Helping Gifted Children With Common Homework Problems

Young girls doing her homework

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The last thing most parents of gifted children would think their kids will have problems with is homework. After all, gifted children are cognitively advanced and learn quickly. Unfortunately, for some parents, visions of straight-A report cards are replaced by one or more (or even all) of these problems:

  • Child does homework but doesn’t turn it in
  • Child procrastinates
  • Child rushes and makes careless errors
  • Child says they did it at school, but didn’t

It's not unusual for a gifted child to experience some or all of these problems. It is difficult to motivate a child to do homework to begin with, despite that gifted children are often intrinsically motivated. The first step in solving these homework problems is to understand what causes them.

Reasons for Homework Problems

From learning disabilities to perfectionism, there are many reasons why a gifted child might have homework-related issues.

Learning Disability

A gifted child with dyslexia, an auditory processing problem, or some other learning disability may find it difficult to perform as well as they should in school and on homework.

Gifted children are not immune to learning disabilities and the effects of these challenges can be reflected in your child's homework-related behaviors, including avoidance.

Gifted children with undiagnosed disabilities may be confused and even embarrassed by the problems they have understanding concepts or doing their homework. It is much less psychologically and emotionally threatening to avoid doing the homework than it is to do it and fail at it. If they don't try, they could easily convince themselves that had they done the homework, they would have done it well.


Gifted children who are disorganized have a hard time doing homework because they have misplaced the assignment, forgot to bring the book or worksheet home or forgot the due date. Daily planners don’t always seem to help these children because they might lose, misplace, or forget to bring them.

If they have managed to bring all the necessary materials home on the right day, they can then forget to take it to school or they may take it to school, but be unable to find it in their backpack or they'll stuff it in their desk or locker at school, where it disappears until the end of the semester or school year.


Children who are perfectionists are often reluctant to complete their homework because they don’t feel it is good enough. If it doesn’t meet their standards, which tend to be quite high, they can become frustrated. Over time, they may procrastinate in order to avoid that frustration.

Perfectionist children may complete their homework, but then neglect to turn it in because they aren’t satisfied with it or they don’t feel that it reflects their true ability and don’t want their teacher to see it and evaluate it. Perfectionists may also choose to put little effort into their work since they can then rationalize the lack of perfection on the lack of effort.

Lack of Challenge

For any child, homework tasks should be optimally challenging. That means that they should not be too easy or too difficult. Tasks that are too difficult can lead to anxiety while tasks that are too easy can lead to boredom. In both cases, children find it difficult to concentrate on the task. They will avoid the tasks in order to avoid the unpleasant feeling—either anxiety or boredom—that comes with it.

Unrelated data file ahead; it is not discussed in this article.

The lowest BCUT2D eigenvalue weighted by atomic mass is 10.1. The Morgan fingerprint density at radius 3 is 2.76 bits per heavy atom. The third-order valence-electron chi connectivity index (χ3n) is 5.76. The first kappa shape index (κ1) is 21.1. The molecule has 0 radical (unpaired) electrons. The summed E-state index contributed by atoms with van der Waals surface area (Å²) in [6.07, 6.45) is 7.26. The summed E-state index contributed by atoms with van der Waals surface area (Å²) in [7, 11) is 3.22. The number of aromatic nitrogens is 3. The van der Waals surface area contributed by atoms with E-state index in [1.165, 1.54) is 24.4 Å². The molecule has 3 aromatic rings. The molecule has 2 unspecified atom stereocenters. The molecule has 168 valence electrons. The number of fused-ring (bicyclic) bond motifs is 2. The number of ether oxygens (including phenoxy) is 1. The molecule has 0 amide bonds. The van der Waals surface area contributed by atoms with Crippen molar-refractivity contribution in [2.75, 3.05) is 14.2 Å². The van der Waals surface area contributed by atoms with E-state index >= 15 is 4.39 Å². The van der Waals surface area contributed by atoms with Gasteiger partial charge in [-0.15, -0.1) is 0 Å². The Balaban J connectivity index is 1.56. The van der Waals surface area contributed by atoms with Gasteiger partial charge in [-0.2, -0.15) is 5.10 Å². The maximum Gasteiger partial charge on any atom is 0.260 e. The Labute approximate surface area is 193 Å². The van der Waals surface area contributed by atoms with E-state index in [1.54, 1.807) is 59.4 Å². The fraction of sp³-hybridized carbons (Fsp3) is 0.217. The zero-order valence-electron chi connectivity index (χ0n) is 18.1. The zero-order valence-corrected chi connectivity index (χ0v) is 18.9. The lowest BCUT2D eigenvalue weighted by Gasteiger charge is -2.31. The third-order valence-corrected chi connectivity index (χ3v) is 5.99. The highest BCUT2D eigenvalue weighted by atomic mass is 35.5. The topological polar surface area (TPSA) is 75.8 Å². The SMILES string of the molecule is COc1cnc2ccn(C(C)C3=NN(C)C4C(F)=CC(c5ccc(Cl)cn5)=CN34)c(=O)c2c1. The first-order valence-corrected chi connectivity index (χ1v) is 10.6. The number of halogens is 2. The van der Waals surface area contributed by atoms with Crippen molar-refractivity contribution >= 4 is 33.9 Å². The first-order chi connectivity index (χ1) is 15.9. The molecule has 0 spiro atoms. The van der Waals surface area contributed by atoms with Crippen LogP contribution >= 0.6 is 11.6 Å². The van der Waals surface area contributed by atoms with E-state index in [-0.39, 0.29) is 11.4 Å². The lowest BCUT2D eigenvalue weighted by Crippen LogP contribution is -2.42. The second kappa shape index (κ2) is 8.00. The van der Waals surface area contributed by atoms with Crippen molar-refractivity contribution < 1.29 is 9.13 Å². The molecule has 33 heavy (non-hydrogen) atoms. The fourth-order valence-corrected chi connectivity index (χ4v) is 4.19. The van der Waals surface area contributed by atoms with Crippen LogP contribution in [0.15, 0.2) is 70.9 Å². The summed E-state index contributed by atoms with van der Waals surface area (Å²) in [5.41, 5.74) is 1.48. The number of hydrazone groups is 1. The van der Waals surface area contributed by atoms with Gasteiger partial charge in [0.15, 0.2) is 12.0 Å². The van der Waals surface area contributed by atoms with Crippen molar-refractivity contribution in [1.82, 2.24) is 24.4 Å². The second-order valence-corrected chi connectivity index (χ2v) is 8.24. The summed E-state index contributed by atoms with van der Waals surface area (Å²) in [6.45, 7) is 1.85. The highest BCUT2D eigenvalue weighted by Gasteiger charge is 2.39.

Work that is not challenging or stimulating can be so tedious to complete that gifted children will avoid doing it at all costs.

When children are given tasks that are too difficult, they can get help learning the concepts or completing the task. When tasks are too easy, on the other hand, no help is necessary; children are simply expected to complete the tasks, in spite of the fact that boredom makes it just as difficult to concentrate on a task as anxiety does. Some children will manage to focus long enough to do the homework, but will rush through it to get it done and as a result, make numerous careless errors.

Homework Solutions

Solving your child's homework problems requires tackling the underlying issues. Once you've identified what's causing the problematic behavior, you can take steps to rectify it.

Get Help for Learning Disability

Gifted children with a learning disability may have problems with homework. Like all children with a learning disability, gifted children need to learn how to manage the disability and need specific learning strategies and classroom accommodations in order to work at their level of ability. It's important to recognize, however, that gifted children are often misdiagnosed with disorders like ADHD, bipolar, and ODD (oppositional defiant disorder).

Some (but not all) learning disabilities in gifted children can be discovered through IQ and achievement subtest scores as well as other assessment tests. This testing and any screenings for disorders should be done by a psychologist who has knowledge of and experience working with gifted children.

It's also important to understand that problems with homework can have many causes; looking for a disability should not necessarily be the first thing considered.

Help Your Child Get Organized

Some children have problems with homework because they forget to bring it home, forget the books they need to do it, forget to take it back to school, or forget when it's due. If they do remember all that, they may lose the homework, which may eventually turn up—at the end of the school year, stuffed with countless other papers in the child's desk or locker.